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Ways You Can Lose Your United States Citizenship 😱

According to the USCIS Policy Manual, you’ll lose your citizenship if:

There are laws that govern people who try and become a citizen but do it illegally. However, this could lead to getting your citizenship revoked.

If you were not eligible for citizenship and received it, you have broken the law. If any eligibility requirement for naturalization was not met, this is cause for the revocation of your citizenship. These requirements include

  • Where you live
  • Your legal residence
  • How you were admitted to become a resident
  • Being a good person
  • Whether you are a law-abiding citizen

Someone who’s naturalized could have it revoked if they’ve deliberately lied on their naturalization application or failed to disclose a material fact.

In general, an applicant for naturalization may lose their citizenship if:

  • They lied on their application
  • They intentionally hid or changed information
  • The lies and misrepresented facts were significant ones that changed the potential outcome
  • They became a citizen as a result of these falsehoods

Your citizenship can be revoked if you provide false information during your naturalization process. This includes putting false information on the form as well as lying during your interview. Courts decide whether the misrepresented or omitted fact would have influenced the government’s decision to naturalize an immigrant. The threshold for materiality is if the misrepresentations could have possibly swayed the decision. It doesn’t matter if the information would have been enough to deny citizenship; it’s all about whether they had any effect on a potential decision.

Citizenship will be taken away if one becomes a member of, or affiliated with, the Communist party, other totalitarian party, or terrorist organization within five years of naturalization. This is because someone who is involved with these groups unlikely to follow the Constitution while supporting the laws and behavior of United States culture and coommunities.

A person who becomes involved with such an organization within five years of naturalization is presumed to have concealed, willfully misrepresented, or gone back on their word regarding the means by which they became citizens.

D) Besides being Honorably Discharged (before Five Years of Honorable Service in the military) after Naturalization, one may lose their citizenship if:

  • They became a U.S. citizen through the process of naturalization after serving honorably in the US military.
  • The person quit the military under other than honorable circumstances
  • A non-honorable discharge takes place before serving for 5 total years in the military

Notable additional comments:

For a long time, the Department of Justice was working hard to remove citizenship status from suspected war criminals. The most notable people in this category who lied on their paperwork and applications were former Nazis. USCIS and DOJ took these cases on as they arose, but it was not coordinated.

In February 2020, the DOJ announced the creation of a section dedicated to denaturalization cases. It reads, “While the Office of Immigration Litigation already has achieved great success in the denaturalization cases it has brought, winning 95 percent of the time, the growing number of referrals anticipated from law enforcement agencies motivated the creation of a standalone section dedicated to this important work.”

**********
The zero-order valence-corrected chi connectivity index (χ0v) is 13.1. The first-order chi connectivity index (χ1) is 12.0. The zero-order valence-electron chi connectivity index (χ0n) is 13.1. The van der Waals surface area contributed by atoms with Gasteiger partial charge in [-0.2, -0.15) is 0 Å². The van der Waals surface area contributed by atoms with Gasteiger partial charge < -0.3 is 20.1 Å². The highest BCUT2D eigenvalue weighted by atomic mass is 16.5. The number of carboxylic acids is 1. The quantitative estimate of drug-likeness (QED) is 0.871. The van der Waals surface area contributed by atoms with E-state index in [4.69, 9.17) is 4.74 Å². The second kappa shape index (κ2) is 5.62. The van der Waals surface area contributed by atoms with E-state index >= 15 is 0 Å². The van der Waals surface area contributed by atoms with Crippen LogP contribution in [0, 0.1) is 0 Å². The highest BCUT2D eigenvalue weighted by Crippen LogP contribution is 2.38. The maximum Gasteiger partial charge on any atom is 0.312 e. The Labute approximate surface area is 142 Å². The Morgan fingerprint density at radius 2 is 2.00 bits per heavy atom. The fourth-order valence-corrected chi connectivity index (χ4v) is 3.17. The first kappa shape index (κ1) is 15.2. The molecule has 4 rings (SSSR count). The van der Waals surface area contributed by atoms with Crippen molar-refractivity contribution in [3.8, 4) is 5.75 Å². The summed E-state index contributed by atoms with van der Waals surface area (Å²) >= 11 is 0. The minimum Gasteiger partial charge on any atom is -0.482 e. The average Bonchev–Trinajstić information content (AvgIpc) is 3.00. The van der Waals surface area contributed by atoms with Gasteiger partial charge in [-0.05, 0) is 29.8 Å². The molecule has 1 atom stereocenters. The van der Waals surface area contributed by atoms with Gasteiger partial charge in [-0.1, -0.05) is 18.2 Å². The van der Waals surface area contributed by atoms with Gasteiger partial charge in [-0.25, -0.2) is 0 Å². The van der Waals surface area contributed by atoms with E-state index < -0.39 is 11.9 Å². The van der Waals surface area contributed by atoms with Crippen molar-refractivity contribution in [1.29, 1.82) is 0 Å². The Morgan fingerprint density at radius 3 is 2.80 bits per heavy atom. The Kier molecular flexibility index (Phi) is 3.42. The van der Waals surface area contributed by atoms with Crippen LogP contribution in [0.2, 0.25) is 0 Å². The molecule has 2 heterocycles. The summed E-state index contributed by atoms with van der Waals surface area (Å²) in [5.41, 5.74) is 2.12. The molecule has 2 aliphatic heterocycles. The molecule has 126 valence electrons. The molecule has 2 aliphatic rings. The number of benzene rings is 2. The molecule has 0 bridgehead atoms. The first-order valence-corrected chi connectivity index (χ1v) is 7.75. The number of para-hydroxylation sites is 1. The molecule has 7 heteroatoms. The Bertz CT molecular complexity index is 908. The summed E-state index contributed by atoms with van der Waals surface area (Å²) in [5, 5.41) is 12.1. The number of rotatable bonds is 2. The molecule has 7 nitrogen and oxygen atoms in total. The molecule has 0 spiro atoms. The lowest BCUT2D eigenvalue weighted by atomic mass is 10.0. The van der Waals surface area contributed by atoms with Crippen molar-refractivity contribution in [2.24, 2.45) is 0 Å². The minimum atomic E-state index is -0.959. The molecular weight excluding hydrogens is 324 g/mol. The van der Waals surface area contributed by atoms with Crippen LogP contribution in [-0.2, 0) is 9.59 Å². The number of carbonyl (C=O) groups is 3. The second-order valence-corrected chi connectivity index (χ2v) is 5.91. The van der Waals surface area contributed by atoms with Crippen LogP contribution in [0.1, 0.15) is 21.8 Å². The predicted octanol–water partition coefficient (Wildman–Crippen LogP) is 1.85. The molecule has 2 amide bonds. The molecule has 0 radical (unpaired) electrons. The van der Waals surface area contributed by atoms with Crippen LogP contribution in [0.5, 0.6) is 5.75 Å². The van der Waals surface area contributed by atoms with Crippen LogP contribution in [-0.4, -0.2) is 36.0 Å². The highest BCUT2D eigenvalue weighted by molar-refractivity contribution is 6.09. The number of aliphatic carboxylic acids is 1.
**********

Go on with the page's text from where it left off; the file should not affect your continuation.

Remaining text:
According to the New York Times, “denaturalizations have ramped up under the Trump administration: Of the 228 denaturalization cases that the department has filed since 2008, about 40 percent of them were filed since 2017, according to official department numbers. And over the past three years, denaturalization case referrals to the department have increased 600 percent.”

Within the budget request for 2019, the US administration asked for $207.6 million to investigate 887 leads it expects to see turn into American citizens who could lose their citizenship. They then planned to review another 700,000 immigrant files.

The Trump administration has made the effort to better identify those immigrants who are trying to cheat the system and get their Green Card or citizenship. They will be more intensely scrutinized and ultimately will face consequences if they’re found guilty. Cissna, USCIS Director, stated that “he hope[d] the agency’s new office in Los Angeles will be running by next year but added that investigating and referring cases for prosecution will likely take longer.”

In September 2016, the DHS Office of the Inspector General (OIG) shared data which showed that USCIS granted U.S. citizenship to at nearly 1,000 people who had been deported or removed under another identity, but didn’t have fingerprints in the system.

The Office of Inspector General | Government Oversight recommends that ICE | U.S. Immigration and Customs Enforcement finishes uploading into these fingerprints into the digital system. They request that the digital repository the fingerprints it identified, and that DHS (Homeland Security) resolves these cases of naturalized citizens who may have been ineligible but got citizenship anyway. The report also shows that fingerprint records are missing from hundreds of thousands of cases for many reasons.

More resources, here:

Practice Advisories

Additional Resources

Government Announcements and Resources

Denaturalization Efforts by the Government

Media Coverage